CHICAGO (CBS) — Chicago bars and restaurants closed statewide in Illinois Monday night – in a move ordered by Gov. JB Pritzker to stop the spread of the coronavirus.
CBS 2’s Tara Molina spent the day Monday with mom-and-pop owners making big changes to stay afloat.READ MORE: Chicago Weather: Weekend Warmup Continues
When they found out about the closures through the governor’s news conference on Sunday, the owners of Topo Gigio on Wells Street had to make a choice – stay open for takeout and delivery or close their doors for two weeks, or possibly more.
They made their decision to go with the former option for their employees.
For more than 30 years, a cartoon mouse in stripes has greeted Chicagoans
hungry for fresh, modern Italian at Topo Gigio.
“It’s a big family business,” said Frank Reda.
But now, for the first time ever, that mouse won’t be welcoming the public.
“This is critical,” Reda said.
With the state mandate, restaurants can only serve customers through takeout and delivery. That is something brothers Frank and Tom Reda say Topo Gigio has never done.
“In terms of being a delivery system, we’ve never looked at that in the past,” Frank Reda said.
But that’s changing now.
What is behind their choice to transition, in a matter of hours, rather than close?READ MORE: At Least 10 Shot, 1 Killed In Weekend Violence In Chicago
“We have employees that have raised their families through this restaurant,” said Tom Reda.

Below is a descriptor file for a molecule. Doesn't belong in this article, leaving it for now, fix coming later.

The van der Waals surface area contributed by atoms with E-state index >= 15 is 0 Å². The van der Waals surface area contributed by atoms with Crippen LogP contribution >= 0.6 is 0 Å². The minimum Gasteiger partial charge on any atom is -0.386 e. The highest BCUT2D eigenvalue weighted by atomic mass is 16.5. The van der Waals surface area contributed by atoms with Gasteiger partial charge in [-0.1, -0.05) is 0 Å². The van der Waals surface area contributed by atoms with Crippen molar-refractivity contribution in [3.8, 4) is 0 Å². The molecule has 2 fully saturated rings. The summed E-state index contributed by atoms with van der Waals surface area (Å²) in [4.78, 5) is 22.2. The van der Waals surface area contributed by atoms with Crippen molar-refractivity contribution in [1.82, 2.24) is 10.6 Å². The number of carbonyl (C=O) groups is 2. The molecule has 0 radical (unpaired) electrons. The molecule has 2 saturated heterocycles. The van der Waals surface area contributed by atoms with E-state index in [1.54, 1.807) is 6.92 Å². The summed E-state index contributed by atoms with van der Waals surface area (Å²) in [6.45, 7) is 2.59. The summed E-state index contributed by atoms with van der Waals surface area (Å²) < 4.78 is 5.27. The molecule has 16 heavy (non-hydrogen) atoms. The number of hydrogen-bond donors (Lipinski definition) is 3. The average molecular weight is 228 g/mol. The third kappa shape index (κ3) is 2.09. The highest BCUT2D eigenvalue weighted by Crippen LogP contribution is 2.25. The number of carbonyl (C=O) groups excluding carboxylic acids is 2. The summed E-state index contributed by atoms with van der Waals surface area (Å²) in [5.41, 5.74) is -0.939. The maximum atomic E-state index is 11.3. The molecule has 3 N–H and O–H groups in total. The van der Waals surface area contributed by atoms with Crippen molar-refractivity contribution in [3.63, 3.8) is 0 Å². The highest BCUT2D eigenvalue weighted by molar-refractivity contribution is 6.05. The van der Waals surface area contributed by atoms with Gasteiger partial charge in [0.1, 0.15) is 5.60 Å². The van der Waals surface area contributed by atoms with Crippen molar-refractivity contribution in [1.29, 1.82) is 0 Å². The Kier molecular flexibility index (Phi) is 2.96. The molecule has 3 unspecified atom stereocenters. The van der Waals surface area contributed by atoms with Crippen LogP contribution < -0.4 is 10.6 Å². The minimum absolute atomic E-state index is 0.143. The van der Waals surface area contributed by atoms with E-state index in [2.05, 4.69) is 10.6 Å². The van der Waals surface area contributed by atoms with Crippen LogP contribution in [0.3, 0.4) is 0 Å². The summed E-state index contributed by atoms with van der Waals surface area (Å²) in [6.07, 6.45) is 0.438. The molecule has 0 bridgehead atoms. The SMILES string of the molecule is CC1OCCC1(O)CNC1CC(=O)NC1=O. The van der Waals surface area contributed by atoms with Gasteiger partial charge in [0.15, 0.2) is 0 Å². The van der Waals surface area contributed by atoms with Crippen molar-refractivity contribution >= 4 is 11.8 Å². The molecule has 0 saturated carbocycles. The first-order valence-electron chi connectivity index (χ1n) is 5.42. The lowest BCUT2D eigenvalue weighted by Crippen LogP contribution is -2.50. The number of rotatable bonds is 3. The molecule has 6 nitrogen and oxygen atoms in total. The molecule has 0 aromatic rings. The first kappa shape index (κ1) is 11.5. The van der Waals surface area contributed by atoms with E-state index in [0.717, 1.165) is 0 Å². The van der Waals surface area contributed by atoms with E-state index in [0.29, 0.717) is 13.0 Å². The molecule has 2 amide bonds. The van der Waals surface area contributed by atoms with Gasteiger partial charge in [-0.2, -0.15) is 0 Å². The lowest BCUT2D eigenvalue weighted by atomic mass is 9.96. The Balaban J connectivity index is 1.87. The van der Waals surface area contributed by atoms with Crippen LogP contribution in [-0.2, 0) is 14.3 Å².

It is a choice not just for the Reda family, but the restaurant family.
“We will keep who we can with some measure of pay coming in,” said Tom Reda.
Right now, they join the thousands of other bars and restaurants in Chicago curbing inventory in compliance with an order that took effect at 9 p.m. Monday.
They are cutting back on food orders, and prepping boxes that will keep them going for the next couple weeks.
Topo Gigio does so as many of their neighbors, post notices about closing all-together until March 30.
Their hope? You’ll support your favorite local restaurant until they can greet you in person again.
“Thirty years here, we’re not giving up,” Reda said.
Industry experts say some bars and restaurants won’t come back from this, but here in Chicago Monday night, the focus we’ve heard isn’t on fear. It’s on getting through this together.Bill For Reparations For Black Evanston Residents Soon To Go Up For Vote; Some Say It's Insufficient And Could Make Things Worse